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Most Common Types of Intermodal Containers

An intermodal container is a reusable box-shaped structure composed of steel, produced for efficient, safe and undamaged material transportation for the international standard transportation system.

The container can be transported in different modes of transport without unloading the material inside.

Standardization of steel containers was developed by the U.S. Armed Forces in the 1950s. Relevant ISO standards were published between 1968 and 1970. The first transportation in commercial sea transport to today’s standards was made in 1956 by the American entrepreneur Malcolm McLean. He developed the modern intermodal shipping container that is used today.

There are many variable container types depending on the load carried. Each one is used for carrying different types of goods. The following are the most common container types for intermodal freight transport.

1. General Purpose (Standard) Containers

General purpose containers are the most-common container type that is used in ocean freight. They have various dimensions standardized by ISO but most common types are 40ft and 20ft.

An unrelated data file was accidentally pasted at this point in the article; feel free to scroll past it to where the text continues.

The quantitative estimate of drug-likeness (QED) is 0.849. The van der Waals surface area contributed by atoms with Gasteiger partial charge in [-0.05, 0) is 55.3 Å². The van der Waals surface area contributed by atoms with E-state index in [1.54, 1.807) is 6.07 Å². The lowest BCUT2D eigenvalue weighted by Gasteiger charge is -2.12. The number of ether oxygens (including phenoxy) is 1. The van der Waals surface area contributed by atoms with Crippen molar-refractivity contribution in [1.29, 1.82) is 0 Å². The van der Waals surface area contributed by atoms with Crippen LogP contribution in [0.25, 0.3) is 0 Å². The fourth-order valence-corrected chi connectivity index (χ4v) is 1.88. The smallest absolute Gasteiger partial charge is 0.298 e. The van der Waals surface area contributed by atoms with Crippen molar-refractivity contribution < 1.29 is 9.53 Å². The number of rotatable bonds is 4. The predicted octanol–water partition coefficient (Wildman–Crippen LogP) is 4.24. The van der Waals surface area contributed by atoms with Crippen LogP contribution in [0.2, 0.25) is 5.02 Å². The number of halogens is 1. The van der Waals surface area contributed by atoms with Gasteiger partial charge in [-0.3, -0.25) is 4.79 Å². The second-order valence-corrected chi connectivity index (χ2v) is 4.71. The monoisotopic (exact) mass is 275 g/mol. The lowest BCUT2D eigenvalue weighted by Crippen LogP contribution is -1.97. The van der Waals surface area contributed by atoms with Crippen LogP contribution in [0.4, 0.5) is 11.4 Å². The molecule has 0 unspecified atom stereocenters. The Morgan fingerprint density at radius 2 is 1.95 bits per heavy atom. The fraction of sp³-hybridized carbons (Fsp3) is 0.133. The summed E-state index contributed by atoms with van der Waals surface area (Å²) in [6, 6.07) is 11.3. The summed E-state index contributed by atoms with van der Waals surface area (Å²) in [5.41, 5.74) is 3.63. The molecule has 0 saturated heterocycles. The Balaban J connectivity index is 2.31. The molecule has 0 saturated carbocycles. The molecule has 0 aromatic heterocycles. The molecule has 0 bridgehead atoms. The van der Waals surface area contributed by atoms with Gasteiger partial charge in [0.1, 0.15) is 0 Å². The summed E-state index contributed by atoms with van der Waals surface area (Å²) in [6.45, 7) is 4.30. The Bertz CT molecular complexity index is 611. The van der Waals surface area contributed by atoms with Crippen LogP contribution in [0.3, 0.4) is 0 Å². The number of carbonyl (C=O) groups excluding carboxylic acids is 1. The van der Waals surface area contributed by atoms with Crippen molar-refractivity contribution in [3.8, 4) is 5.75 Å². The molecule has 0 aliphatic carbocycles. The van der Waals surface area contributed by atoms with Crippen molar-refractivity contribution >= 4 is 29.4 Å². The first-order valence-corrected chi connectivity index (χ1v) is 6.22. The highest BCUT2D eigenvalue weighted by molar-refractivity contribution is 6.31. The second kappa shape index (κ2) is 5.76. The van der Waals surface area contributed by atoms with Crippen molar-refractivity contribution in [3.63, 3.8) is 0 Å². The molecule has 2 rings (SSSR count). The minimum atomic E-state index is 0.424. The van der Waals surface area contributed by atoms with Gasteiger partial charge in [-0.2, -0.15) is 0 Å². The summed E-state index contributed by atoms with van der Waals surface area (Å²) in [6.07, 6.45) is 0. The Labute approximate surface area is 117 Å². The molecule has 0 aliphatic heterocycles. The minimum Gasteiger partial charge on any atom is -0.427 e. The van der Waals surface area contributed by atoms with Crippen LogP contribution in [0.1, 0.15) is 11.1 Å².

2. Flat Rack Containers

These containers are simple storage shipping containers where the sides can be folded as a flat rack for shipping of goods that can be loaded from the top or sides, such as pipes and machinery. Flat rack containers are most often used as either 20ft or 40ft containers.

3. High Cube Containers

High cube containers are similar to general purpose containers, but they are taller by one foot.

4. Open Top Containers

Instead of a solid roof, open top containers have an open top covered by a tarpaulin. This enables cargo to be loaded from the top. It can be 20ft or 40ft in size.

5. Refrigerated Containers

Also known as reefers, refrigerated containers are commonly used for the transportation of temperature-sensitive cargo. Reefers are capable of controlling temperature ranging from -65 °C up to 40 °C.

6. Tunnel Containers

Tunnel containers also known as tunnel-tainers or double enders, and have eight foot ends at both sides which looks like a tunnel when both sets of doors are open.

7. Open Side Containers

Open side containers are very similar to the general purpose containers, but the only difference is that open side containers can open completely on the sides to make loading and unloading easy.

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